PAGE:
|Me:||We already have one, I call it “orange flat”.|
|Him:||No, I mean a proper one, with the Kinami tree… Have we already shown the tree? And the city… and the glass dome from the inside! And maybe tigers! A group of them attacking a pirate ship. In a stormy night! And the two Suns!|
|Me:||I see… Minimalism, Pop Art, the whole 20th century got nothing on you, right?|
|Him:||Don’t throw words at me! The only word is Code!|
|Me:||Right. Bye. [the communication breaks up. I go back to sleep.]|
After some other unjustified jokes associated with the threat that he would add heinous features to the game that only his distorted mind could love, like, more statistics, I give up, and for the sake of reason, I’ll make a few sketches that you see above.
What I wanted to create:
- a bold view of the sacred giant tree of the city of Pantella, called: Kinami
- the tree: important to the story of the game, thus should show its vitality, its will to spread, and to fill up the image
- the city: had to be shown growing on it, in a symbiotic relation
- a figure in foreground to help me state the proportion of the scene, and most of all to give a sense of story, of a final destination reached, or of something about to happen.
I thumbnailed a dozen possibilities, and decided for the one that seemed the most clear and sharply cut: a straightforward one.
|Black and white rough|
At that point, I usually want to have only a couple of values; in this case that was also seconding a scene overflown by the two suns’ light. I’m mostly concerned with shape and flow until very late in illustration, in any case.
After that, I distanced the various planes a bit, and thought about the mood.
In our story there is a kind of metaphorical veil, sometimes even a real one. A warm strangulation that threatens to suffocate the main character. This sometimes leads him in situations where right and wrong are blurred and Setrani, our leading actor, cannot help but miserably move on.
So, I started playing with that idea and the tree.
The rough was ready, and I started to work on the preparatory drawing. I don’t need such drawings to be very precise in respect to line, but I do need that in respect to masses; I need to know what goes where precisely.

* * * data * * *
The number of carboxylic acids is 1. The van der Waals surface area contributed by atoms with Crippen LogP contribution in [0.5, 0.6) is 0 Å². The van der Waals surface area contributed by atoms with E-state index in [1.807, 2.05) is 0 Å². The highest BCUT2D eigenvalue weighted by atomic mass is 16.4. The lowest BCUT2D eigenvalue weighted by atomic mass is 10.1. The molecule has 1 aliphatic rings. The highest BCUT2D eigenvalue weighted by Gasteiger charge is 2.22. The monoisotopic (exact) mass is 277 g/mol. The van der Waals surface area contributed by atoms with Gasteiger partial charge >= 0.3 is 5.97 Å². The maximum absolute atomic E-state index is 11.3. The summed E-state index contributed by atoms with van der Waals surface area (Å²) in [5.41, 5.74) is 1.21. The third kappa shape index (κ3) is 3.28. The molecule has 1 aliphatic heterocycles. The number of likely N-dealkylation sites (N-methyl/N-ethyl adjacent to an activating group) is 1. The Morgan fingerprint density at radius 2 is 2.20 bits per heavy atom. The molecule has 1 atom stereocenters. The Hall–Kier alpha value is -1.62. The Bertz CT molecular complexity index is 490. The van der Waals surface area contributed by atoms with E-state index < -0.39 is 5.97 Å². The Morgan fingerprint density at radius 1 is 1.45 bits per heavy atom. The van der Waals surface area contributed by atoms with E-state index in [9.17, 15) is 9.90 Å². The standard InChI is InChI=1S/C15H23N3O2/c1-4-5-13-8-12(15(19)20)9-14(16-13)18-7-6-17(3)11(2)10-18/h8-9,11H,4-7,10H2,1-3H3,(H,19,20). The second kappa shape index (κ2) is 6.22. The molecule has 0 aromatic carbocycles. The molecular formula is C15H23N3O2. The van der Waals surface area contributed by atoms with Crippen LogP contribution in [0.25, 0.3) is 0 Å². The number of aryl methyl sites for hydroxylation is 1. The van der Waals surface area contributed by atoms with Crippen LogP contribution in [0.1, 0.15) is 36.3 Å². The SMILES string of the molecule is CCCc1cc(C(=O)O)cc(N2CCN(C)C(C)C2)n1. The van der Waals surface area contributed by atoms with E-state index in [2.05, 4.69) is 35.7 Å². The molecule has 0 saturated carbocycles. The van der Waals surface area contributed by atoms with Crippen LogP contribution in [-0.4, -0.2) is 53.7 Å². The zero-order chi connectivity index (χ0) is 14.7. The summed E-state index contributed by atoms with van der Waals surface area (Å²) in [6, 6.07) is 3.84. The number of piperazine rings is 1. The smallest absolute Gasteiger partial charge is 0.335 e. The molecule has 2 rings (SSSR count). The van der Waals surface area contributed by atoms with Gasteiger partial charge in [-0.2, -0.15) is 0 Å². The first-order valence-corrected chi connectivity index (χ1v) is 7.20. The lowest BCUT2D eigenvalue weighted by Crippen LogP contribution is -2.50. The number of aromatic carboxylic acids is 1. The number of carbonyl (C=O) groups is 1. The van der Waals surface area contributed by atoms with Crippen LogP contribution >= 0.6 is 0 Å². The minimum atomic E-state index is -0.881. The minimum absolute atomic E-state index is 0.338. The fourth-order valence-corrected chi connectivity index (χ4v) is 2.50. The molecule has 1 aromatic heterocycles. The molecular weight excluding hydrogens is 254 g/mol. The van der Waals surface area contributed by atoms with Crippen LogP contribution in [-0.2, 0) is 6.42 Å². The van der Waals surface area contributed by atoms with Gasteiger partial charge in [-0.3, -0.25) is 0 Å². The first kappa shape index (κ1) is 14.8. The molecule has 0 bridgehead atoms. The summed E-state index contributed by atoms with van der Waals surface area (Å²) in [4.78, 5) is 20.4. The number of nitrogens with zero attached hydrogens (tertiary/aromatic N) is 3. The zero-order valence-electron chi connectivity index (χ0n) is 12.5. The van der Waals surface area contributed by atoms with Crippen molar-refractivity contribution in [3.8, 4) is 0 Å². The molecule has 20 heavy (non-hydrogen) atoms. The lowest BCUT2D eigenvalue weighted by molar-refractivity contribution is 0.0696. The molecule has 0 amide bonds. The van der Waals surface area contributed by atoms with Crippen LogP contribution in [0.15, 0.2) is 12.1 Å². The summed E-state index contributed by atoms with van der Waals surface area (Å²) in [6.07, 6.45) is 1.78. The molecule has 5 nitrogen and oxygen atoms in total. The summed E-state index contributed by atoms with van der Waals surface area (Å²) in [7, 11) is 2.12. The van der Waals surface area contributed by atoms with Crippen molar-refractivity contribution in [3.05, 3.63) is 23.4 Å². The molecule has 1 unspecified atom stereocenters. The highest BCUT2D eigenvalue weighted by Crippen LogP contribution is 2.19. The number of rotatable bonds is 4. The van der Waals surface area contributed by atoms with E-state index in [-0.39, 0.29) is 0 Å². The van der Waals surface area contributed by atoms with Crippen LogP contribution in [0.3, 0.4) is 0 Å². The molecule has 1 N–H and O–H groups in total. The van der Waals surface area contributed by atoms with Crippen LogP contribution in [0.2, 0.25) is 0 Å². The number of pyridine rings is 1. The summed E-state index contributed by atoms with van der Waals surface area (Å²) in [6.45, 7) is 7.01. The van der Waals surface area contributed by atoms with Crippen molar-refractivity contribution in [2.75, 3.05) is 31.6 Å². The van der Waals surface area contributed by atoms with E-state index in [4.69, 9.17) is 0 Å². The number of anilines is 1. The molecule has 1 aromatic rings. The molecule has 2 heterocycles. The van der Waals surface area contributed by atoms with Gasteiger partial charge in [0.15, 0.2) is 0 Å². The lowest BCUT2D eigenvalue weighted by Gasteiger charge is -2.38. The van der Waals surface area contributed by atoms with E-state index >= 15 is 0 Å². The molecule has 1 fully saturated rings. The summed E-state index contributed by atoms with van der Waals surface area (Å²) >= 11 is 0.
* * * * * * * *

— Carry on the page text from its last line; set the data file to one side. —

I’m not the kind of visual artist that has the details fixed in mind from the start: I usually find them as I go on, as long as I have an expression, or emotion in mind, and a structure in place.
Now for instance, the placeholder figure in foreground was really lame. I needed a clear purpose for it, beyond the simple balance of the image.
So I borrowed a particular creature from the story, I covered it with a cloak, and gave it a sense of foreboding menace which fits with the general theme of the game.
|Draw the skeleton out|
Then I started to paint it. A lot of clone-mix brush work and pencils later, I arrived the stage of the following screenshot.
|Pour the color in|
And even later, after adjusting the overall hue, adding detail and trying to pursue light diffraction and more distance separation, I came to the following one.
Then, I had to add the game title that also called for a revision of the logo used for the normal advertising screenshots.
|Enter the logo|
I decided not to occupy myself so much with the dome, and to suggest it only in the distance. Besides, whatever the creature in the foreground is, the dome is an obstacle that didn’t stop it: it’s already inside the city limits. ,
Now I just had to add the shadows cast by the tree and by the figure on the ground, and add a bit of detail to it: grass, maybe a bit of farming for the sustenance of the city inhabitants.
Finally I placed the logo on it, and added the finishing touches.
If you like it, download it here in colossal [2560×1440] resolution for your desktop pleasure!
without the Logo:
|Marco Pedrana, the more aerodynamic half of Two Bits Kid, artist, illustrator, narrator, designer, sleepwalker, I don’t actually have Setrani’ looks.|
This summer I will still be sludging through the opponents creation, trying to get a sense of what misses yet, or is out of place, in the growing and roaring sea of game assets.
Here below, a 3 minutes video in which I illustrate the creation process of a creature, from the puppet sketch to the final frames of animation in game.
As I mention on passing in there, the dirty puppet underlying the animation, and the time it requires to be cleaned out, are a necessity for my keeping together the creature, to be able to give it consistency with all its frames and all the other creatures; this imposed constraint is actually boring to keep with, but effective in avoiding me going away in 100 different directions at the same time.
When I do not care for consistency, but only for expression, I would normally keep the puppet sketch – that encompass my understanding of the object – on one side, as a shorthand note, and do something only slightly related to it on a new page.
What I found is that in game design, that almost never happen, sadly.
|As a result, this is the face of my dizzyness, that’s amazingly similar to the result of hitting yourself with a magic in game.|
Marco Pedrana, graphic slave of Two Bits Kid, artist.
I don’t really have blue sparkles on my face.